Foods and Feeding

Foods available for birds include:
Bird feed mixes (specific for each type of bird); offering a mixture of both formulated foods and seed.
Formulated diets; pelleted or extruded.
Seed only diets.
Supplements (provided in addition to any of the diets).
Bird feed mixes (specific to each type of bird) consist of a mixture of seeds, formulated foods, some supplements, and usually additional vitamins. Bird mixes are generally regarded as suitable especially when provided with additional supplements.
Formulated diets provide a good nutritional base, containing all the necessary ingredients, so do not require the addition of vitamins. However many birds become bored with it due to the lack of variety. Supplements can be offered to help offset boredom.
Seed only diets offer much more variety but requires additional vitamin and calcium supplements. In the wild many birds eat seed as a major portion of their diet. Many birds need not only nutritional requirements met but also variety for psychological enrichment. All seeds contain protein and are roughly divided into either a cereal type seed such as millet, or an oil type seed such as sunflower seed. To provide a balanced diet, minerals, amino acid, vitamins and trace elements can be added as a supplement to seed or water.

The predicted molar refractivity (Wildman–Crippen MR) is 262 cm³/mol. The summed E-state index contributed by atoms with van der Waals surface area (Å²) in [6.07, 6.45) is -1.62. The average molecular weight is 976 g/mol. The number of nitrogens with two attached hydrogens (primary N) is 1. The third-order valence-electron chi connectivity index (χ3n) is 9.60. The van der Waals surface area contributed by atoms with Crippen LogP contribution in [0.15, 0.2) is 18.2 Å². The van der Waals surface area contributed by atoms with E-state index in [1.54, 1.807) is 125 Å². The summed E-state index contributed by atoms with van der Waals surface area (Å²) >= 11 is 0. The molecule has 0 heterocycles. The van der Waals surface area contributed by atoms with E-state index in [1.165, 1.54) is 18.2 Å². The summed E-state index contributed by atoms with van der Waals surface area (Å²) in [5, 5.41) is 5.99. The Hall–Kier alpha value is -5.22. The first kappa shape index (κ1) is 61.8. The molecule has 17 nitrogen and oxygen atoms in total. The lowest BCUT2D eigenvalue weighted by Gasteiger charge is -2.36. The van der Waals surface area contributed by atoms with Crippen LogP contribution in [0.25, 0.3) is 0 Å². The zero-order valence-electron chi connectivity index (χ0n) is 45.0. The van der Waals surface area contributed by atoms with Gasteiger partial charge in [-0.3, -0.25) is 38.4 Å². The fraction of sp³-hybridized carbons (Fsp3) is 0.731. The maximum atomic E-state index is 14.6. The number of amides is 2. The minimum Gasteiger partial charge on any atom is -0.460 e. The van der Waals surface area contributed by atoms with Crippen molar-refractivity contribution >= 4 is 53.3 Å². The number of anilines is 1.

There are pros and cons to feeding only a formulated diet, or to feeding only a seed diet. Supplements can be used to enrich all types of diets. Supplements include soaked and sprouted seed, fruits, vegetables and even some green plants (make sure they are non-toxic). All types of fruits are a good supplement such as apples, pears, plums, cherries, grapes, oranges, bananas, mangoes, papayas, and even berries such as strawberries and blueberries. Vegetables are also good supplements such as carrots, cucumbers, zucchini, many garden vegetables, and even dandelions and chickweed. Do not feed avocado as it may be toxic to birds!
Additional proteins can be offered to some birds about every 1 1/2 weeks such as cottage cheese, hard boiled eggs, and even canned dog food. Cuttlebone and calcium blocks will also provide necessary minerals for maintaining your birds health. Finely ground shells and other natural minerals can be added to regular grit.
Some seed eating birds need grit. This applies especially to birds such as pigeons and doves that eat their seed whole without shelling it first. It is an essential to aid in digestion to seeds eaten unshelled, as these birds use it in their crop to grind the seed. Grit also contains valuable minerals and trace elements, and though not necessary for digestion will aid some birds if offered in limited amounts. Birds that are not primarily seed eaters do not require grit or cuttlebone.